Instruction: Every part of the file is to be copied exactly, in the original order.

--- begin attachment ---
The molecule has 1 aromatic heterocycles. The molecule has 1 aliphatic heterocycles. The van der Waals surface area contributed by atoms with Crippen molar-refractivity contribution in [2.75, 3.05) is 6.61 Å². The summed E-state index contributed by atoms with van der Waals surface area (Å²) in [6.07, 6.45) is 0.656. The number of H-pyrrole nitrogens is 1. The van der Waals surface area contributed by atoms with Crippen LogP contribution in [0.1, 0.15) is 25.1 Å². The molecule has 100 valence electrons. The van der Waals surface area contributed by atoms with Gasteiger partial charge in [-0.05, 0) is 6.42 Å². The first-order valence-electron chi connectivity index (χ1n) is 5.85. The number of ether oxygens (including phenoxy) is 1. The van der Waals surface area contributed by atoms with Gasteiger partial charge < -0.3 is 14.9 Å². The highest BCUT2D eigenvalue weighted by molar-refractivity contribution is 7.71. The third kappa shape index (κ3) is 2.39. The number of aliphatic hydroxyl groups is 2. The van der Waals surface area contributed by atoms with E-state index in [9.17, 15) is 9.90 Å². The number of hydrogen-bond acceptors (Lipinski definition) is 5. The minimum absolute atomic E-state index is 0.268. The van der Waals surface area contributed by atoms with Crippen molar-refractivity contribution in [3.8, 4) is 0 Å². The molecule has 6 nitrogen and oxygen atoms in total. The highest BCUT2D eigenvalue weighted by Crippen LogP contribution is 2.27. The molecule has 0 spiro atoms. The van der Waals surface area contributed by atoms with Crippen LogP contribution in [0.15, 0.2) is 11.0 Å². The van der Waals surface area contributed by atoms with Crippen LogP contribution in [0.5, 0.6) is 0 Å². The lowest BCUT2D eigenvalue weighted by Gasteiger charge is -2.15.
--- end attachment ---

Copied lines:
The molecule has 1 aromatic heterocycles. The molecule has 1 aliphatic heterocycles. The van der Waals surface area contributed by atoms with Crippen molar-refractivity contribution in [2.75, 3.05) is 6.61 Å². The summed E-state index contributed by atoms with van der Waals surface area (Å²) in [6.07, 6.45) is 0.656. The number of H-pyrrole nitrogens is 1. The van der Waals surface area contributed by atoms with Crippen LogP contribution in [0.1, 0.15) is 25.1 Å². The molecule has 100 valence electrons. The van der Waals surface area contributed by atoms with Gasteiger partial charge in [-0.05, 0) is 6.42 Å². The first-order valence-electron chi connectivity index (χ1n) is 5.85. The number of ether oxygens (including phenoxy) is 1. The van der Waals surface area contributed by atoms with Gasteiger partial charge < -0.3 is 14.9 Å². The highest BCUT2D eigenvalue weighted by molar-refractivity contribution is 7.71. The third kappa shape index (κ3) is 2.39. The number of aliphatic hydroxyl groups is 2. The van der Waals surface area contributed by atoms with E-state index in [9.17, 15) is 9.90 Å². The number of hydrogen-bond acceptors (Lipinski definition) is 5. The minimum absolute atomic E-state index is 0.268. The van der Waals surface area contributed by atoms with Crippen molar-refractivity contribution in [3.8, 4) is 0 Å². The molecule has 6 nitrogen and oxygen atoms in total. The highest BCUT2D eigenvalue weighted by Crippen LogP contribution is 2.27. The molecule has 0 spiro atoms. The van der Waals surface area contributed by atoms with Crippen LogP contribution in [0.15, 0.2) is 11.0 Å². The van der Waals surface area contributed by atoms with Crippen LogP contribution in [0.5, 0.6) is 0 Å². The lowest BCUT2D eigenvalue weighted by Gasteiger charge is -2.15.